Life is indeed a stitch!
Berryhill Heirlooms and Susie Gay present techniques, heirloom sewing, hand embroidery and other musings that you will enjoy and appreciate. Come and join in the fun with Susie, a Home Economist, and savor a little rest from your hectic day...and yes, it's a Degree she uses every day!

Monday, July 26, 2021

Featherweight Love

 I love Featherweights. They're cute, easy to maintain, extremely portable and just plain fun to sew on. I stitched my last quilt top on my 1935 one, a 221 Featherweight  (the quilt is now at the "long armer")


But this past weekend, while visiting very dear friends near Cary, North Carolina, and on a shopping excursion to Apex, North Carolina, I found another 221 Featherweight....... It had only been in the "junk" shop for one day. There was no price on it. And it came with a folding table.  Let's spell it "Trouble with a Capital T" as the song goes. The family brought it to this store after the mother had passed away.

I asked the store owner about it and the price (which I will not divulge so you don't question my sanity) and I gulped. He gave me a brief history and said they had brought it in the day before. Okay, I admit it: I'm a sucker for old sewing machines. I thought "too expensive" but thought again knowing what the machines go for, not even considering the table: more than the price of the two combined. My dear, wonderful, understanding husband said "I'll buy it for you...go ahead!". Well, I brought that case and table up to the register so fast and whipped out my charge card faster than you can say "sold!". And we loaded it into the car with me dreaming of the cleaning, restoration and researching yet to come.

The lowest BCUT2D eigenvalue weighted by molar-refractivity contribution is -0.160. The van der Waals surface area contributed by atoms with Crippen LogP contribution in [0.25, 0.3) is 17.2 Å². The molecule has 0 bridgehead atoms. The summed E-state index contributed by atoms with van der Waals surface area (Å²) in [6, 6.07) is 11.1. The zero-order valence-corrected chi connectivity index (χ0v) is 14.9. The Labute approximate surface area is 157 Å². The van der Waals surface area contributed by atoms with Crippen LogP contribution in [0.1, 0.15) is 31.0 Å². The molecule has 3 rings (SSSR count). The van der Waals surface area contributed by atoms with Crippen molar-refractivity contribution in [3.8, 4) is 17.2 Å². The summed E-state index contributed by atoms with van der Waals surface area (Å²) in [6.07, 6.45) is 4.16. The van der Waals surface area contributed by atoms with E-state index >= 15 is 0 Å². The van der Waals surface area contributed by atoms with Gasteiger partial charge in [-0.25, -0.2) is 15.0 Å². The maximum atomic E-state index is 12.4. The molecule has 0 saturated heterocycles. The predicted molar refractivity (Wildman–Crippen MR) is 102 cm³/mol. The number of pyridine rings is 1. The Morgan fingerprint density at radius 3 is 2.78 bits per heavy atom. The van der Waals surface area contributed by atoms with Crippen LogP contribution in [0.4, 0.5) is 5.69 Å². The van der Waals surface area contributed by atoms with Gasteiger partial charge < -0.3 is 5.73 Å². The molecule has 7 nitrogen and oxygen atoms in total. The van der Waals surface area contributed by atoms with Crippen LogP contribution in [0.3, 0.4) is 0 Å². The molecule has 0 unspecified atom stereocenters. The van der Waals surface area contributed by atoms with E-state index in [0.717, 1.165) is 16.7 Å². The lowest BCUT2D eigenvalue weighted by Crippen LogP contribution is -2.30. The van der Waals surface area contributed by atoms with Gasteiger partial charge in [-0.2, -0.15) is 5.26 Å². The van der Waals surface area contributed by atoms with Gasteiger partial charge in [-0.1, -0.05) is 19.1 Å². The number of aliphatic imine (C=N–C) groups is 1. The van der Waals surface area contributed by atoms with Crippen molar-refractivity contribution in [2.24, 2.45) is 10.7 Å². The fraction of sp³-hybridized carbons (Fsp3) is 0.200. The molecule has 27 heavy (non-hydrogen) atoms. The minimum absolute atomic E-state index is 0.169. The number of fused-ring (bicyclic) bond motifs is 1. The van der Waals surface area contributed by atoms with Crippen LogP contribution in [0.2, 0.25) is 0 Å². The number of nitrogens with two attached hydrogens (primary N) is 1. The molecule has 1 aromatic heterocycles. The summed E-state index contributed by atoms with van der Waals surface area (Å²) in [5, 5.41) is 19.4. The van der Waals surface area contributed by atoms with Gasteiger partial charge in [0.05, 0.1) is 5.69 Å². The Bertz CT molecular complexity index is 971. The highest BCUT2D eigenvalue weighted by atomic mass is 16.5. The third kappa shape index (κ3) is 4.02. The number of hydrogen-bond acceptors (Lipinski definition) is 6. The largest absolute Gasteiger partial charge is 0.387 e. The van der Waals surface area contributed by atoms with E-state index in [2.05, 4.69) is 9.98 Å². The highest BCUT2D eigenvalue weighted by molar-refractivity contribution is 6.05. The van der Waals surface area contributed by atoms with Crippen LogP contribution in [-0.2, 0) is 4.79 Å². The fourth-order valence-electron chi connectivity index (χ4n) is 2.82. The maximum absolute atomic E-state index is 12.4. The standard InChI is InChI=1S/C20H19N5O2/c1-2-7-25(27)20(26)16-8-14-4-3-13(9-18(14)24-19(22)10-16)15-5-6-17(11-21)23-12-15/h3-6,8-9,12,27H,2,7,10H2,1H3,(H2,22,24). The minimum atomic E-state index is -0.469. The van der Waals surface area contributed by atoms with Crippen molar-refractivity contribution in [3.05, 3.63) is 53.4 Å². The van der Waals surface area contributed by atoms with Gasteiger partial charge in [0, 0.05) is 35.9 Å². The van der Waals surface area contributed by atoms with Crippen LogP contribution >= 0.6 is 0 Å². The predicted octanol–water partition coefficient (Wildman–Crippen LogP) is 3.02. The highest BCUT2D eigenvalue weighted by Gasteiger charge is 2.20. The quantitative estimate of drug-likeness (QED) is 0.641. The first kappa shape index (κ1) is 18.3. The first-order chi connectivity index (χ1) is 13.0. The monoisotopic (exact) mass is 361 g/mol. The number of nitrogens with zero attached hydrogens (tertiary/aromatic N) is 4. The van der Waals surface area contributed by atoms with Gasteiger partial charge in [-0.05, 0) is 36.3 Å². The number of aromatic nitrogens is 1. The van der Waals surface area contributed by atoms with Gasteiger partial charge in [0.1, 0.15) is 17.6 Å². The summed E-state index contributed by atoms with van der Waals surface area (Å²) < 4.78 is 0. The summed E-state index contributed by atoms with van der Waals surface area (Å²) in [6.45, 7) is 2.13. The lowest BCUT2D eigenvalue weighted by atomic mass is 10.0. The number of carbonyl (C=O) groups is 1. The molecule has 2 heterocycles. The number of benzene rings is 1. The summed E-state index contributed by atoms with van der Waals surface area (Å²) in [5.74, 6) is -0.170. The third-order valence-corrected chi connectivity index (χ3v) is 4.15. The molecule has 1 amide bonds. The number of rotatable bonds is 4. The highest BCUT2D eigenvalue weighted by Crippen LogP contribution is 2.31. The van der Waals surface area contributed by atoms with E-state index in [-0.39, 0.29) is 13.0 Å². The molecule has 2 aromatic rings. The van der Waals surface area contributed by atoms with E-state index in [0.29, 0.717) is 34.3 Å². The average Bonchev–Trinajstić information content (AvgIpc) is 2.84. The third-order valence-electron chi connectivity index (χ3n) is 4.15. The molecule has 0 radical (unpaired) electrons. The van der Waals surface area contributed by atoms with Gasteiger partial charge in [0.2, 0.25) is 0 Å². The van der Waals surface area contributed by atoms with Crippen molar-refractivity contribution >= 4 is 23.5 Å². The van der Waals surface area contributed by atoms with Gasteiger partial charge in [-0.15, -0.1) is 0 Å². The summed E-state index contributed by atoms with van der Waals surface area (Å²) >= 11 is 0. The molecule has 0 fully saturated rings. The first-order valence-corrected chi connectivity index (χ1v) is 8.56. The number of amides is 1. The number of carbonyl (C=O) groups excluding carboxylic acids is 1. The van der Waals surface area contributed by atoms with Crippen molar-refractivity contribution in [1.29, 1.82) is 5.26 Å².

The Featherweight is dated in the June 26, 1947 production run. It's in pretty good shape along with it's original carrying case. But it stinks because of the old, nasty drip pad underneath. So the restoration begins..... I've removed the bottom plate and was able to easily pry up the old, smelly pad and throw it away. Below is the underside of the machine with the plate removed.

The bottom plate had to be soaked in rubbing alcohol (I really didn't want to use kerosene, which is recommended) to remove any remaining gunk. It came out nicely and certainly smells a whole lot better!

So far, so good. I'm happy. Next I have to start cleaning the innards and do basic maintenance. If you ever want to learn more about these fabulous machines, I highly recommend The Featherweight Shop for their wonderful supplies, parts and goodies, plus their very informative videos and online instructions. Until the next Featherweight chapter: Happy Stitching!!

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